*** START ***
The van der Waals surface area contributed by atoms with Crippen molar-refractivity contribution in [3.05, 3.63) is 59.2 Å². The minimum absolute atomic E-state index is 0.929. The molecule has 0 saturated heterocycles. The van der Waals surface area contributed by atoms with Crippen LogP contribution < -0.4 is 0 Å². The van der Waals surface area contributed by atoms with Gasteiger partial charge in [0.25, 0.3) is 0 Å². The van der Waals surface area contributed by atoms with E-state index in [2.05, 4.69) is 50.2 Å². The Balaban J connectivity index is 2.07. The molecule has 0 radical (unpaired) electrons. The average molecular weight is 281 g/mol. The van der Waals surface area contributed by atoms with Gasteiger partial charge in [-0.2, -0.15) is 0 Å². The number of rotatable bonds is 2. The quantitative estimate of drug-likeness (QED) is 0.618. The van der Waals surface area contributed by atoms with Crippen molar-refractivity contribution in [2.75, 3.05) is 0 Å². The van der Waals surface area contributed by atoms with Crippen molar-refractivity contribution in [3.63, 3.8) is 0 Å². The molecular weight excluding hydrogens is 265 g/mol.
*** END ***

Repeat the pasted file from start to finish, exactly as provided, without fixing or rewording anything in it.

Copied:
The van der Waals surface area contributed by atoms with Crippen molar-refractivity contribution in [3.05, 3.63) is 59.2 Å². The minimum absolute atomic E-state index is 0.929. The molecule has 0 saturated heterocycles. The van der Waals surface area contributed by atoms with Crippen LogP contribution < -0.4 is 0 Å². The van der Waals surface area contributed by atoms with Gasteiger partial charge in [0.25, 0.3) is 0 Å². The van der Waals surface area contributed by atoms with E-state index in [2.05, 4.69) is 50.2 Å². The Balaban J connectivity index is 2.07. The molecule has 0 radical (unpaired) electrons. The average molecular weight is 281 g/mol. The van der Waals surface area contributed by atoms with Gasteiger partial charge in [-0.2, -0.15) is 0 Å². The number of rotatable bonds is 2. The quantitative estimate of drug-likeness (QED) is 0.618. The van der Waals surface area contributed by atoms with Crippen molar-refractivity contribution in [2.75, 3.05) is 0 Å². The van der Waals surface area contributed by atoms with Crippen molar-refractivity contribution in [3.63, 3.8) is 0 Å². The molecular weight excluding hydrogens is 265 g/mol.